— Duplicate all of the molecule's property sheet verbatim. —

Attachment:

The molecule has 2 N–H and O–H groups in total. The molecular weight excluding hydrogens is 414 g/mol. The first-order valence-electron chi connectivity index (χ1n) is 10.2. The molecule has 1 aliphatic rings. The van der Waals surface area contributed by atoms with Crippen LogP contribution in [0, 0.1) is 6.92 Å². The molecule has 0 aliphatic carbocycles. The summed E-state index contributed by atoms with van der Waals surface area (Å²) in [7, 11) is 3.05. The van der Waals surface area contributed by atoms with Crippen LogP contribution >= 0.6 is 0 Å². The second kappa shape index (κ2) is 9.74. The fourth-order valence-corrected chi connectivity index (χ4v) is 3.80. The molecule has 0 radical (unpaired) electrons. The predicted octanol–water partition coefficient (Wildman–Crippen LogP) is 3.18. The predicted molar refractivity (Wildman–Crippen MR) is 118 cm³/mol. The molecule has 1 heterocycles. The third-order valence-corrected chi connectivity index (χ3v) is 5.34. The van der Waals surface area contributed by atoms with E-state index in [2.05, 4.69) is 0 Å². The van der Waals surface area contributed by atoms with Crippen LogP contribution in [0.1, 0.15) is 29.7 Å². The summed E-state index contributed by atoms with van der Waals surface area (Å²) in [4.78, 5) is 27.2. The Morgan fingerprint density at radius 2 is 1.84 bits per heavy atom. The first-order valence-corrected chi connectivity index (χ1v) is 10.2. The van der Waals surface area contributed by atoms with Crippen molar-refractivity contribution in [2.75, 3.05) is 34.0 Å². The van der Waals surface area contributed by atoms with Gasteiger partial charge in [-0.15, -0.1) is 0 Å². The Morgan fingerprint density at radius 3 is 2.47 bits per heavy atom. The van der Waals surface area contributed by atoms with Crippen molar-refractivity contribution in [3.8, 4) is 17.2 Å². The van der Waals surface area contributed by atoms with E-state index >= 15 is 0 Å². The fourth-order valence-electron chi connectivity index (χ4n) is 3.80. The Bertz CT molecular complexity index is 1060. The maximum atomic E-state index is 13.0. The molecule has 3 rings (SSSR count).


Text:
The molecule has 2 N–H and O–H groups in total. The molecular weight excluding hydrogens is 414 g/mol. The first-order valence-electron chi connectivity index (χ1n) is 10.2. The molecule has 1 aliphatic rings. The van der Waals surface area contributed by atoms with Crippen LogP contribution in [0, 0.1) is 6.92 Å². The molecule has 0 aliphatic carbocycles. The summed E-state index contributed by atoms with van der Waals surface area (Å²) in [7, 11) is 3.05. The van der Waals surface area contributed by atoms with Crippen LogP contribution >= 0.6 is 0 Å². The second kappa shape index (κ2) is 9.74. The fourth-order valence-corrected chi connectivity index (χ4v) is 3.80. The molecule has 0 radical (unpaired) electrons. The predicted octanol–water partition coefficient (Wildman–Crippen LogP) is 3.18. The predicted molar refractivity (Wildman–Crippen MR) is 118 cm³/mol. The molecule has 1 heterocycles. The third-order valence-corrected chi connectivity index (χ3v) is 5.34. The van der Waals surface area contributed by atoms with E-state index in [2.05, 4.69) is 0 Å². The van der Waals surface area contributed by atoms with Crippen LogP contribution in [0.1, 0.15) is 29.7 Å². The summed E-state index contributed by atoms with van der Waals surface area (Å²) in [4.78, 5) is 27.2. The Morgan fingerprint density at radius 2 is 1.84 bits per heavy atom. The first-order valence-corrected chi connectivity index (χ1v) is 10.2. The van der Waals surface area contributed by atoms with Crippen molar-refractivity contribution in [2.75, 3.05) is 34.0 Å². The van der Waals surface area contributed by atoms with Gasteiger partial charge in [-0.15, -0.1) is 0 Å². The Morgan fingerprint density at radius 3 is 2.47 bits per heavy atom. The van der Waals surface area contributed by atoms with Crippen molar-refractivity contribution in [3.8, 4) is 17.2 Å². The van der Waals surface area contributed by atoms with E-state index >= 15 is 0 Å². The fourth-order valence-electron chi connectivity index (χ4n) is 3.80. The Bertz CT molecular complexity index is 1060. The maximum atomic E-state index is 13.0. The molecule has 3 rings (SSSR count).